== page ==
Published: Tuesday June 06, 2017
A common problem for today’s national retailers is having a replicable process to capture the right to work checks across the organisation. Store managers are responsible for hiring new staff, capturing a candidate’s right to work and assigning an individual’s immigration status as List A or List B.
The checking process is already complex; you may receive forged or falsely obtained documents, or you may forget to do something as simple as copying both sides of a biometric residency permit. Such errors now carry significant civil penalties and reputational damage.
It is also recognised that illegal working is a major issue for Government, employers, further education and landlords, as the UK seeks to control immigration. Increasing the importance of ensuring that appropriate right to work checks are carried out at the correct time.
The Home Office simplified the checking process into three stages: obtain, check and copy.
However, experienced HR professionals often like to think of the process in ten stages.
- Have you got an acceptable and authentic document?
- Is the document in date?
- Are there any restrictions preventing employment?
- Are all associated documents valid – even if written in a different language?
- Are you satisfied the document is genuine, has not been tampered with and belongs to the holder?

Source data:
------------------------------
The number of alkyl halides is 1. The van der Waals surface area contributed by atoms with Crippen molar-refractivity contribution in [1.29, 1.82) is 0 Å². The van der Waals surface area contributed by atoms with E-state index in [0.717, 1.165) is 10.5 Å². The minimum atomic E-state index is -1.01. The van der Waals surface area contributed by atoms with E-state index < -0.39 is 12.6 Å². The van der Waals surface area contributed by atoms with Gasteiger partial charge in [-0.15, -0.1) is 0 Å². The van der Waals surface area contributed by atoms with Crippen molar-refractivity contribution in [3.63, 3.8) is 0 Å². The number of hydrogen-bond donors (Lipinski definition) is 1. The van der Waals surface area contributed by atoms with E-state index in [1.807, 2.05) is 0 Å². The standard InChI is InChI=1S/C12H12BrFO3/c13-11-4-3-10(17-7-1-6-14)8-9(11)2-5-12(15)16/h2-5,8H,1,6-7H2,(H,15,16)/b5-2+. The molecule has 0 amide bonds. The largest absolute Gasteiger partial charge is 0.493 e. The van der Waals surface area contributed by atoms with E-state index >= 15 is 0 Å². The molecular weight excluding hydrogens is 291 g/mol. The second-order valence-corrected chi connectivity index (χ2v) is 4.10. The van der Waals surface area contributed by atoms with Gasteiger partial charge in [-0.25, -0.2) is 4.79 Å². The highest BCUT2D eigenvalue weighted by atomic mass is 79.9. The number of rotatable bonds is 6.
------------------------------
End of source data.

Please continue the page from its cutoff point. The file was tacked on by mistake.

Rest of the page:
- Are photographs and dates of birth consistent across documents and with the person’s appearance?
- Are expiry dates for time-limited permission to be in the UK in the future i.e. they have not passed (if the person’s documents are not from List A)?
- Have you checked work restrictions to determine if the person is able to work for you and do the type of work you are offering? (for students who have limited permission to work during term-times, you must also obtain details of their academic term and vacation times covering the duration of their period of study in the UK for which they will be employed)
- Have you checked the reasons for any different names across documents (e.g. marriage certificate, divorce decree, deed poll)? (Supporting documents should also be photocopied and a copy retained.)
- Can you provide auditable proof that the documents have been seen?
The penalties can be severe. The maximum civil penalty fine for employing an illegal worker is £20,000 per illegal worker. The Immigration Act 2016 increased the maximum criminal penalty from 2 years to 5 years, and you may also be subject to revocation of alcohol licence and temporary closure of the business.
Today’s retailers need a reliable set of technologies and processes that protect the organisation and its reputation. Any system should have access not just to UK national, but also international databases, and have an in-built audit trail that can securely retrieve details of all checks performed and any documents screened.